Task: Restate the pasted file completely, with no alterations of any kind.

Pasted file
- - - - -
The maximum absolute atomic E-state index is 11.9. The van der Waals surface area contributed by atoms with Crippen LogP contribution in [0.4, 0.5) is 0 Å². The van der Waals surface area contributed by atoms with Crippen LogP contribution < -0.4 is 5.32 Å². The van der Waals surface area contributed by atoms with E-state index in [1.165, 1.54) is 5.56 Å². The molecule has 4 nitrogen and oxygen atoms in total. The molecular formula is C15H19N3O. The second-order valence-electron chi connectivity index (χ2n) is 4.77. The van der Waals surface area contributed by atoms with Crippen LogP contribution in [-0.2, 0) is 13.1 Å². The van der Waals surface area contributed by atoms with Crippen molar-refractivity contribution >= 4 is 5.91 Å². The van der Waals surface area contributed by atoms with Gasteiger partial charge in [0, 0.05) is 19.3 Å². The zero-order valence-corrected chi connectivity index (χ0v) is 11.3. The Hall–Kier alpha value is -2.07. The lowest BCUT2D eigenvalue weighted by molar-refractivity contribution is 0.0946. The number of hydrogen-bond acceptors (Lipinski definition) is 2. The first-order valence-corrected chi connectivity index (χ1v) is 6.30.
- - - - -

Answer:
The maximum absolute atomic E-state index is 11.9. The van der Waals surface area contributed by atoms with Crippen LogP contribution in [0.4, 0.5) is 0 Å². The van der Waals surface area contributed by atoms with Crippen LogP contribution < -0.4 is 5.32 Å². The van der Waals surface area contributed by atoms with E-state index in [1.165, 1.54) is 5.56 Å². The molecule has 4 nitrogen and oxygen atoms in total. The molecular formula is C15H19N3O. The second-order valence-electron chi connectivity index (χ2n) is 4.77. The van der Waals surface area contributed by atoms with Crippen LogP contribution in [-0.2, 0) is 13.1 Å². The van der Waals surface area contributed by atoms with Crippen molar-refractivity contribution >= 4 is 5.91 Å². The van der Waals surface area contributed by atoms with Gasteiger partial charge in [0, 0.05) is 19.3 Å². The zero-order valence-corrected chi connectivity index (χ0v) is 11.3. The Hall–Kier alpha value is -2.07. The lowest BCUT2D eigenvalue weighted by molar-refractivity contribution is 0.0946. The number of hydrogen-bond acceptors (Lipinski definition) is 2. The first-order valence-corrected chi connectivity index (χ1v) is 6.30.